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stand firm against onslaught
May 03, 2007
The crisis in
Zimbabwe has scaled new heights in recent weeks with the arrests,
abductions, beatings, torture and murder of political and trade-union
leaders and activists.
Last year, leaders
of the Zimbabwe
Congress of Trade Unions (ZCTU) were so severely assaulted they
could not address a Congress of South African Trade Unions (Cosatu)
is ruthlessly trampling on human rights to try to crush the resistance
of opposition parties, civil society organisations and trade unions.
month, the ZCTU fought back with a national stayaway. Workers were
protesting against both government attacks on human rights and the
desperate poverty caused by the collapse of the economy.
on grain handouts and an estimated three million people, about 28%
of the population, have fled to neighbouring countries looking for
work. Many doctors, nurses, teachers and others with scarce skills
do any menial job on offer in the region.
Zimbabwe in 1980 inspired me and many others to redouble our efforts
to defeat apartheid in South Africa. The wave of decolonialisation
sweeping through Africa showed us the enemy could be beaten. Due
to the historical ties between Zanu-PF and the South African liberation
movement, Cosatu was instinctively biased towards Zanu, which defied
the apartheid government.
Why did such
a promising transformation fail? How did Zimbabwe shift from being
the breadbasket to the basket case of the continent?
At first, there
were significant improvements in the living conditions of the formerly
oppressed. There was faster GDP growth and improvements in social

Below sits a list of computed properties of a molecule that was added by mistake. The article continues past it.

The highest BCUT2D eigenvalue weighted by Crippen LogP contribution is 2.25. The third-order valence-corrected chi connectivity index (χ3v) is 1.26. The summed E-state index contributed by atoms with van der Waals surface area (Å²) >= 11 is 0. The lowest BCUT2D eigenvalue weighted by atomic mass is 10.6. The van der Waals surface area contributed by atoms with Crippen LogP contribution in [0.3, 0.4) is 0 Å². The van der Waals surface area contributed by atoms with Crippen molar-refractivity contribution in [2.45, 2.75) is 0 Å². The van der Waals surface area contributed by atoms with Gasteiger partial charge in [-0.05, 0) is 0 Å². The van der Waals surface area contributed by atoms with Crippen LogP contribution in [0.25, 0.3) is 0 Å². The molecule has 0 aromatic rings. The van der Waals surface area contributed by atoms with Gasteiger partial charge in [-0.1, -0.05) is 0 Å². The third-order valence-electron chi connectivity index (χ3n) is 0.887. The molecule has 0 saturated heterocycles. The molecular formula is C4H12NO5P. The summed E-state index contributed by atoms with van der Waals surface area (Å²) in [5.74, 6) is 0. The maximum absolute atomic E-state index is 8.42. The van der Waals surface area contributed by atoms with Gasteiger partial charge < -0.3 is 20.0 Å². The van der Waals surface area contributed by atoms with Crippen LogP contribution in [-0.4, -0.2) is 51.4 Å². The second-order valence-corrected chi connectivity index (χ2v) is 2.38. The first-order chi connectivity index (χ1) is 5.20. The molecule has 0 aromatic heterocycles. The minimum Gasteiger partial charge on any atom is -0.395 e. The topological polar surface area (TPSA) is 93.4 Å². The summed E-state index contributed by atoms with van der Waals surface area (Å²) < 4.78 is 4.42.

But the underlying
social problems of poverty, unemployment and inequality remained,
made even worse by the International Monetary Fund/World Bank-inspired
economic structural adjustment programmes, which left the government
without a coherent economic strategy. To this were added unfair
terms of trade.
began to move away from redistributive economic policies towards
measures to attract foreign investment. Spending on health, education
and social services was cut. Privatisation and public-service downsizing
led to massive retrenchments.
also failed to address the land question, which had always been
at the core of the liberation struggle.
For 20 years,
the government did nothing. Then it suddenly launched its chaotic
land grabs, disregarding the law and unleashing a wave of violence.
also became increasingly heavy-handed, intolerant of dissent and
political plurality. It ruthlessly repressed trade unions. Meetings
and demonstrations have been banned. The ZCTU has nevertheless stood
firm against the most intolerable attacks.
There are no
quick-fix solutions for the country's economic, political and social
woes, but the key to any solution has to be the broadest possible
mass movement, led by the organised working class.
Cosatu has welcomed
the recent shows of unity displayed by the two MDC factions. This
is the only way to achieve change. The regime will not move in response
to arguments and pleas, but can be forced to back down in the face
of massive protests.
Cosatu is not
calling for a regime change -- that's the business of Zimbabweans.
Our support for the people is aimed at forcing Mugabe to engage
directly with the ZCTU, business and civil society in a bid to open
the road to democracy.
Vavi is general secretary of Cosatu
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